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Fixing the Challenge

Jay Mathews’ annual “challenge” index ranks high schools based on a simple ratio of the number of AP/IB tests to the number of graduates with no regard for the scores.

One side effect of this heavily-publicized “best high schools” ranking (what he calls an “unconventional use of AP”) is that large numbers of unqualified students are being pushed into taking AP classes just to nudge their schools higher on the list.

So, what can you say about a quality index that assigns a high score to a school while only 2% of their students taking the tests on which it’s based actually pass them?

I would say that the method for compiling the index is fundamentally flawed. And I have. Many times.

Mathews, however, isn’t ready to abandon the concept.

Given the emergence of this unconventional use of AP, the Challenge Index has been split this year into two ranked lists, one for schools with college-level-test passing rates of 10 percent or higher, and one for schools with single-digit rates.

Ten percent is the dividing line? A school in which students take large numbers of AP tests but only with a one in ten passing rate could still be considered one of the best in the country?

Anyway, the new ranking of schools with high index numbers but single-digit passing rates will be called the Catching Up list.

Sorry, even with some minor tweaks, Mathews’ “challenge” index is still no way to judge high school quality.

And the AP program is still not a magic wand for school improvement.

Update: In his online Class Struggle column, Mathews offers a long attempt to support the methodology behind his “challenge” index. He doesn’t succeed.

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3 Comments

  1. I HATE that stupid challenge index and am very discouraged at all the attention it gets.

  2. Dave

    You’ve posted this post enough times that I feel like it’s OK to comment again. ;)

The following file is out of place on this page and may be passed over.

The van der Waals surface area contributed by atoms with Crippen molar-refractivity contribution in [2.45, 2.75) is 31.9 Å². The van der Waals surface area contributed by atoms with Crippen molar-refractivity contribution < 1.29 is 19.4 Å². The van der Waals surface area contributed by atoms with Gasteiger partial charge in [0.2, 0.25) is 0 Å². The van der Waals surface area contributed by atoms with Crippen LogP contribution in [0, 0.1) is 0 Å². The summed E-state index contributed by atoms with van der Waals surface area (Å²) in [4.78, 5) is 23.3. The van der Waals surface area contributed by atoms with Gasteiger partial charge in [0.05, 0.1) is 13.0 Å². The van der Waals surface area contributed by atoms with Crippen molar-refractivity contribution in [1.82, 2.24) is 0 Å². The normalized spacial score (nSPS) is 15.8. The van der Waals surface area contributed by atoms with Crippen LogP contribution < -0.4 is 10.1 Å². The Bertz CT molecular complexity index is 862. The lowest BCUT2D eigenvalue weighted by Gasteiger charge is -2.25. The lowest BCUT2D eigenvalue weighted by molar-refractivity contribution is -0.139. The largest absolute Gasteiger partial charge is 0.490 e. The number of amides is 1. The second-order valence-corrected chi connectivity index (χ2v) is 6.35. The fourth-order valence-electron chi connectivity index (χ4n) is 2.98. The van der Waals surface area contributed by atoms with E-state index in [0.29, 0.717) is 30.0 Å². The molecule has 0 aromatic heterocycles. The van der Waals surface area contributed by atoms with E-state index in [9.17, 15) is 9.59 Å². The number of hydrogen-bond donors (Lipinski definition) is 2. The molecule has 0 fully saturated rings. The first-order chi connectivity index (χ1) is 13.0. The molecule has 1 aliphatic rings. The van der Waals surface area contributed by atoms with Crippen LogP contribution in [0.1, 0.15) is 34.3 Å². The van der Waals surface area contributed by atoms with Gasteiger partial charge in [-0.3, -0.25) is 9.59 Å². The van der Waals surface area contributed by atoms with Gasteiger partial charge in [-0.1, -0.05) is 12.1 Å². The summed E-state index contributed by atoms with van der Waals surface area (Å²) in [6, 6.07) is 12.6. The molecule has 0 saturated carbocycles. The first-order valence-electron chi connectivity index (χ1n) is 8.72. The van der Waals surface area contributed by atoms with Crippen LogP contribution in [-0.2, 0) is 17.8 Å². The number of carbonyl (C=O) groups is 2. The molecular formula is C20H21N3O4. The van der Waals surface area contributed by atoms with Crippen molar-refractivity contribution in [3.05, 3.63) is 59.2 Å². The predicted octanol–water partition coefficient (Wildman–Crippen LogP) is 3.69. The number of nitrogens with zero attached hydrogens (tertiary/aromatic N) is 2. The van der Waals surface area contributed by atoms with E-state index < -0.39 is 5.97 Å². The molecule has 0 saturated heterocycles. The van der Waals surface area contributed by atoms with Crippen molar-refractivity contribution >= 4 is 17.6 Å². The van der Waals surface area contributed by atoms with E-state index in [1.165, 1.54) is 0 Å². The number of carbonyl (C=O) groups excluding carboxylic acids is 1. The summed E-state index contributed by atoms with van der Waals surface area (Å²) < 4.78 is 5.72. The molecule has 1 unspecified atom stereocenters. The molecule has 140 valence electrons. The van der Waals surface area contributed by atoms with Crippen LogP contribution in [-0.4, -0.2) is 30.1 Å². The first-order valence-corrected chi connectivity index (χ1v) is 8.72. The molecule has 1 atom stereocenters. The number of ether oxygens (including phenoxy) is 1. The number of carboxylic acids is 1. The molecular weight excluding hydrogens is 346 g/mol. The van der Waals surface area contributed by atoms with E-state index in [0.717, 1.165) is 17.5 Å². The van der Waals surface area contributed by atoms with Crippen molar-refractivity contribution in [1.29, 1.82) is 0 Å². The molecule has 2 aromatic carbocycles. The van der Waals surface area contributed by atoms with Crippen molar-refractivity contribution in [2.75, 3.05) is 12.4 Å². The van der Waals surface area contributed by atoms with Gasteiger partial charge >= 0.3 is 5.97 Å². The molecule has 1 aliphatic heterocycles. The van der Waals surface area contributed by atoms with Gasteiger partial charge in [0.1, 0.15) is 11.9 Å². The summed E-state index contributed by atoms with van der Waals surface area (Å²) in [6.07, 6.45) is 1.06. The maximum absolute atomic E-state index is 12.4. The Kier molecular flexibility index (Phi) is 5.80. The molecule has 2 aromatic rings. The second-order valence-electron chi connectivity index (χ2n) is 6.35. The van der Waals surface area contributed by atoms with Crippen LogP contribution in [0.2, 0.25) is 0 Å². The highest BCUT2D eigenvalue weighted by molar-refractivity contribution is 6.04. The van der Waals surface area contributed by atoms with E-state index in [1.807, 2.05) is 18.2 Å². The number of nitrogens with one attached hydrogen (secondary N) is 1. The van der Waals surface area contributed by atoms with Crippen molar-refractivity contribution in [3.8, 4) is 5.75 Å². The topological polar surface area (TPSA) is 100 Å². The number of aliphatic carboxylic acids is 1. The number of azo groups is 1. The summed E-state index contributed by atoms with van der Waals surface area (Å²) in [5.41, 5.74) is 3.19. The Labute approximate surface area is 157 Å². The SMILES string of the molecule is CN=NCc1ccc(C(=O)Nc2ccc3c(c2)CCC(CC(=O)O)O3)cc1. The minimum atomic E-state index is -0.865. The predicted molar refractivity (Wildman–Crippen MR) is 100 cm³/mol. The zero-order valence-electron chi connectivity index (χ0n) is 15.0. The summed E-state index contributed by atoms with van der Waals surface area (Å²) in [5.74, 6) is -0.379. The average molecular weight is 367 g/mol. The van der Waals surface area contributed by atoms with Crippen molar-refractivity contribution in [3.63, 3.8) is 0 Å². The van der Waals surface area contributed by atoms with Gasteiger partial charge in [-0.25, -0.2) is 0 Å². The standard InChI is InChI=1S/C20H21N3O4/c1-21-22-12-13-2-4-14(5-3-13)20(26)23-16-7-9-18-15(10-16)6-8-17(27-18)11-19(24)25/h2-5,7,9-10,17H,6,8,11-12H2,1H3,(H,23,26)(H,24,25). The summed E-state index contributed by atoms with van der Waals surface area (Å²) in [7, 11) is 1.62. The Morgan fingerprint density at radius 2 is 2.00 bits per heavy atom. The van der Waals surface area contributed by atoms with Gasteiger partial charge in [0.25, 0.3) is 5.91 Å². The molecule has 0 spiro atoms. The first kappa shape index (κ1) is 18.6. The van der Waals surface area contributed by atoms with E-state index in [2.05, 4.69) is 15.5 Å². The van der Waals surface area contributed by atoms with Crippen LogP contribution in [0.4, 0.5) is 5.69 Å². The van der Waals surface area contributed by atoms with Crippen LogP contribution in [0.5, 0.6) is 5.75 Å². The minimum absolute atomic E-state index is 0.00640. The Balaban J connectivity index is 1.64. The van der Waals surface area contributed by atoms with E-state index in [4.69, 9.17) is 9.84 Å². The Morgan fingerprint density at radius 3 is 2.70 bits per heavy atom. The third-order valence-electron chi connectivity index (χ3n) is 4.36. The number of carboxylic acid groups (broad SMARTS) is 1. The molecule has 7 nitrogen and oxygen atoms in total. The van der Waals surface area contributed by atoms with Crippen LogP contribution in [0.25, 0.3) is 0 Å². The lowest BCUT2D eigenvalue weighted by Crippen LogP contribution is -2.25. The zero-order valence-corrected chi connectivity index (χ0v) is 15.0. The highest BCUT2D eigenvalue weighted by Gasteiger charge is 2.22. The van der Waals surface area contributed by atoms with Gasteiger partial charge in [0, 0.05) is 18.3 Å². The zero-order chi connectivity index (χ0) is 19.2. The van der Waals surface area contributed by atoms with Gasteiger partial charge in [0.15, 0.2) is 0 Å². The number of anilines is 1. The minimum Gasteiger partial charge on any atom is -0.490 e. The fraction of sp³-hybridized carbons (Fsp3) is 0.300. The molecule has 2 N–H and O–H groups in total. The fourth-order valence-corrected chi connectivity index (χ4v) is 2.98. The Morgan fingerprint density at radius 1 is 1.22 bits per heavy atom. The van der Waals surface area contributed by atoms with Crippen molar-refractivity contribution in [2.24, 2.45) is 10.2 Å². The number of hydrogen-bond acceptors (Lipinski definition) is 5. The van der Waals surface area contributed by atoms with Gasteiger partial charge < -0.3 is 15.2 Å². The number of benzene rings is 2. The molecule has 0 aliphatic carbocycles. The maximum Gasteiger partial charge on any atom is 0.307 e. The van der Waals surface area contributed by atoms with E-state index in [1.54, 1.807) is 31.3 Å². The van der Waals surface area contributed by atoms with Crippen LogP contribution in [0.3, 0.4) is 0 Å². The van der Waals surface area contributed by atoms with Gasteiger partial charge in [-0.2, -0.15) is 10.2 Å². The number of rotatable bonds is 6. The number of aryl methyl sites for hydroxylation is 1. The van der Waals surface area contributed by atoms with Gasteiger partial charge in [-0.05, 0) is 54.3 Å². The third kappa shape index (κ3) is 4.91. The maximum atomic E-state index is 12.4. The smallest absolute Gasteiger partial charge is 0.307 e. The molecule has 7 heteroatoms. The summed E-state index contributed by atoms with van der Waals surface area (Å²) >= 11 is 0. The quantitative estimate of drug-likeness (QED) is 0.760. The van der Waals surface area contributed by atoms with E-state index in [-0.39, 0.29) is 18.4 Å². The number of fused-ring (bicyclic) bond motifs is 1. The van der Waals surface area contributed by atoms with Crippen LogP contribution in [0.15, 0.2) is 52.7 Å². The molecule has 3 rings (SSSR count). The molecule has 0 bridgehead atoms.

I personally like the Challenge Index because;
    1) I think it helps force schools to offer college-level opportunities to as many students as possible.
    2) I know that the Index doesn’t include pass rate at all, but that doesn’t bother me, because I think that pass rate on a test is the one number that all parents and taxpayers already know to look for. (I don’t think that AP is a magic wand, but I think that education and community oversight of public education has improved to where the community can identify most basic problems with schools. The Challenge Index seems to aim at further improvement by highlighting an additional beneficial goal that much of the community doesn’t yet know to examine.)
    3) Not focusing on pass/fail stats lets students take responsibility for whether they pass or fail, rather than putting additional pressure on schools who would in turn put additional pressure on teachers and students. (That additional pressure isn’t motivational, it’s just stressful)
    4) Using AP tests recognizes a wider range of student abilities. A student may not be strong in math and science, but their ambitions in liberal and fine arts are still recognized.

    I feel like the Challenge Index’s detractors are upset because they don’t think it accurately indicates the best schools. And they’re right, it doesn’t, but I’m not sure that’s possible to do in an efficient or effective way.

    I’d like to see 10 years or so of data and see what really happens at the schools. My hypothesis would be that # of tests increases, and that after a couple years at the increased numbers, the pass rate starts to increase, too. The end result would be that a larger percentage of all high school students are doing at least some college-level work in high school.

    All that said, I’m not too concerned, and I don’t think anyone really cares very much about this outside of the relatively small number of us who read and write edublogs. :)

  3. Jay Mathews

    Thanks for providing the link. It is a long argument, but most people come to this fresh, and it takes some explaining. I would love your thoughts on the argument I make about the 10 percent mark . An inner city school that commits to exposing nearly every student to AP, and gets a 10 percent passing rate, will have about as many students passing AP as an average suburban school, something which will not happen if we accept your view that those inner city kids “are’t qualified” for AP. Except for math and foreign language, all that you need to be qualified for AP are an ability to read and write and a desire to work hard. Many inner city kids have those basic qualifications but are still told they just arent ready for AP., and are given some laughable remedial course instead.

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